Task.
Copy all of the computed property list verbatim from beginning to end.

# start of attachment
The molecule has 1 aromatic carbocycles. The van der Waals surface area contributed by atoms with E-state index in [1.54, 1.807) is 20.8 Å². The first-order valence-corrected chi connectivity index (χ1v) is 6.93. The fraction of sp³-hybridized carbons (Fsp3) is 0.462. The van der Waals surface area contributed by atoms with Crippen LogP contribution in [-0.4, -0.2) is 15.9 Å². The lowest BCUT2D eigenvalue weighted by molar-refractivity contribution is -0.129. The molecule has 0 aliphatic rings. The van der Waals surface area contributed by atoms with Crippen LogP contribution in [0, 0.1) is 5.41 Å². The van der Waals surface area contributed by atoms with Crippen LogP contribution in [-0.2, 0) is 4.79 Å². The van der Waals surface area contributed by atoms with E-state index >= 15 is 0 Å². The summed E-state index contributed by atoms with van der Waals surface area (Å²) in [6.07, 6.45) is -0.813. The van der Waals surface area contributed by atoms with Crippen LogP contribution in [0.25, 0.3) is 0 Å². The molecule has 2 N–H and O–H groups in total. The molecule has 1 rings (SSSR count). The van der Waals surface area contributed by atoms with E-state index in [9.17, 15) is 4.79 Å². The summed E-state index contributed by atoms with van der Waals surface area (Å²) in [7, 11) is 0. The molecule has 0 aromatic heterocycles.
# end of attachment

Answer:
The molecule has 1 aromatic carbocycles. The van der Waals surface area contributed by atoms with E-state index in [1.54, 1.807) is 20.8 Å². The first-order valence-corrected chi connectivity index (χ1v) is 6.93. The fraction of sp³-hybridized carbons (Fsp3) is 0.462. The van der Waals surface area contributed by atoms with Crippen LogP contribution in [-0.4, -0.2) is 15.9 Å². The lowest BCUT2D eigenvalue weighted by molar-refractivity contribution is -0.129. The molecule has 0 aliphatic rings. The van der Waals surface area contributed by atoms with Crippen LogP contribution in [0, 0.1) is 5.41 Å². The van der Waals surface area contributed by atoms with Crippen LogP contribution in [-0.2, 0) is 4.79 Å². The van der Waals surface area contributed by atoms with E-state index >= 15 is 0 Å². The summed E-state index contributed by atoms with van der Waals surface area (Å²) in [6.07, 6.45) is -0.813. The van der Waals surface area contributed by atoms with Crippen LogP contribution in [0.25, 0.3) is 0 Å². The molecule has 2 N–H and O–H groups in total. The molecule has 1 rings (SSSR count). The van der Waals surface area contributed by atoms with E-state index in [9.17, 15) is 4.79 Å². The summed E-state index contributed by atoms with van der Waals surface area (Å²) in [7, 11) is 0. The molecule has 0 aromatic heterocycles.